Still standing is “Thi’hio Iehowa o na Kaua”, or the old stone church. It was one of the many buildings that survived the tidal wave. Today it is an authentic reminder of the tragedy. The warning system provides hope of preventing it from ever happening again. These unnecessary deaths have been the reason tsunami warning technology was implemented so that people could get to higher ground should a dangerous tsunami approach.
Where is Keanae located? After passing the Ke’anae Arboretum there will be a road that goes off to the left just past Mile Marker #16 which leads down to the traditional village of Ke’anae. Today, the people of Ke’anae still live a very simple Hawaiian lifestyle and are known today, as they were in ancient times, for their superb taro and other agricultural production.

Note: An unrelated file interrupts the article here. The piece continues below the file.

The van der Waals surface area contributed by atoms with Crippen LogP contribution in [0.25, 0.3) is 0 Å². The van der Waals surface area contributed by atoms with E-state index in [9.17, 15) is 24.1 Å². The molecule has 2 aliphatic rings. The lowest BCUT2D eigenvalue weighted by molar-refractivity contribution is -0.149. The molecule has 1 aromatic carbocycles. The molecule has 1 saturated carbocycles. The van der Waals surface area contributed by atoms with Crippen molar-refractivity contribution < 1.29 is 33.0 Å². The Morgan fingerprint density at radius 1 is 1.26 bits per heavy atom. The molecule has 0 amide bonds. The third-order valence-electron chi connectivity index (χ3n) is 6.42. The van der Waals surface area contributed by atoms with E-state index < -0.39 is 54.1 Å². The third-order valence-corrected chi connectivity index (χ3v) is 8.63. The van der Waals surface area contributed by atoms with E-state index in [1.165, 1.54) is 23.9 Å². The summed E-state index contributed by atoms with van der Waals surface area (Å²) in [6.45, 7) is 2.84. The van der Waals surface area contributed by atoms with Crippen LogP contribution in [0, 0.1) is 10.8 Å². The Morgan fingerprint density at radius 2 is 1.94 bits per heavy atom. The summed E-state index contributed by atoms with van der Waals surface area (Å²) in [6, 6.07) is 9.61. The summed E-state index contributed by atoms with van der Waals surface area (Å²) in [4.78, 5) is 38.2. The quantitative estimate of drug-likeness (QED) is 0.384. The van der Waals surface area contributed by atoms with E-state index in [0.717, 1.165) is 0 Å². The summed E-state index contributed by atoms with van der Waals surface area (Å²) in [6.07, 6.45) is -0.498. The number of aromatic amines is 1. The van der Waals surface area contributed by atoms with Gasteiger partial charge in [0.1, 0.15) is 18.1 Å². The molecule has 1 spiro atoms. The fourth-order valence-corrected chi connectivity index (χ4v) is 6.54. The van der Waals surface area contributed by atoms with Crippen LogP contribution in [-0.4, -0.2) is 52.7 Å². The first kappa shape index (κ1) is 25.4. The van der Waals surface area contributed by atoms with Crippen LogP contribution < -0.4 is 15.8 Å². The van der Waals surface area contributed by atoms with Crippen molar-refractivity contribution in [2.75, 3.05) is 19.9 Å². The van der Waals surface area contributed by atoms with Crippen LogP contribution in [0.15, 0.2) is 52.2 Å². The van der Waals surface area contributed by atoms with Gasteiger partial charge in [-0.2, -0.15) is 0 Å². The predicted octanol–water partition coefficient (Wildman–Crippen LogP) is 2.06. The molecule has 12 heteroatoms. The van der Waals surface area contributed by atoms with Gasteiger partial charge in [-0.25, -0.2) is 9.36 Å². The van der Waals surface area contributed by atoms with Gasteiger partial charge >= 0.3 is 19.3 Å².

There are many fascinations to be pondered at Ke’anae. It’s the movie-worthy, charcoal-black, jagged lava rocks which keep the ocean at bay while providing an intense backdrop for the North Shore’s colossal waves. It’s nature’s “photographic opium” hat attracts shutterbugs from around the globe on a regular basis – both on land and sea.
As amazing as it looks, this is NO place for SWIMMING or WATER SPORTS of any kind, other than fishing from a safe distance off shore. The North Shore’s big, unpredictable wave action, in addition to the incredibly sharp, almost serrated edges of the rocks at the shoreline make any sort of water activity a “no-go”. Getting shredded to bits is no way to enjoy that Maui vacation of a lifetime so even if a sign isn’t posted, DO NOT SWIM HERE!
Wai’anapanapa State Park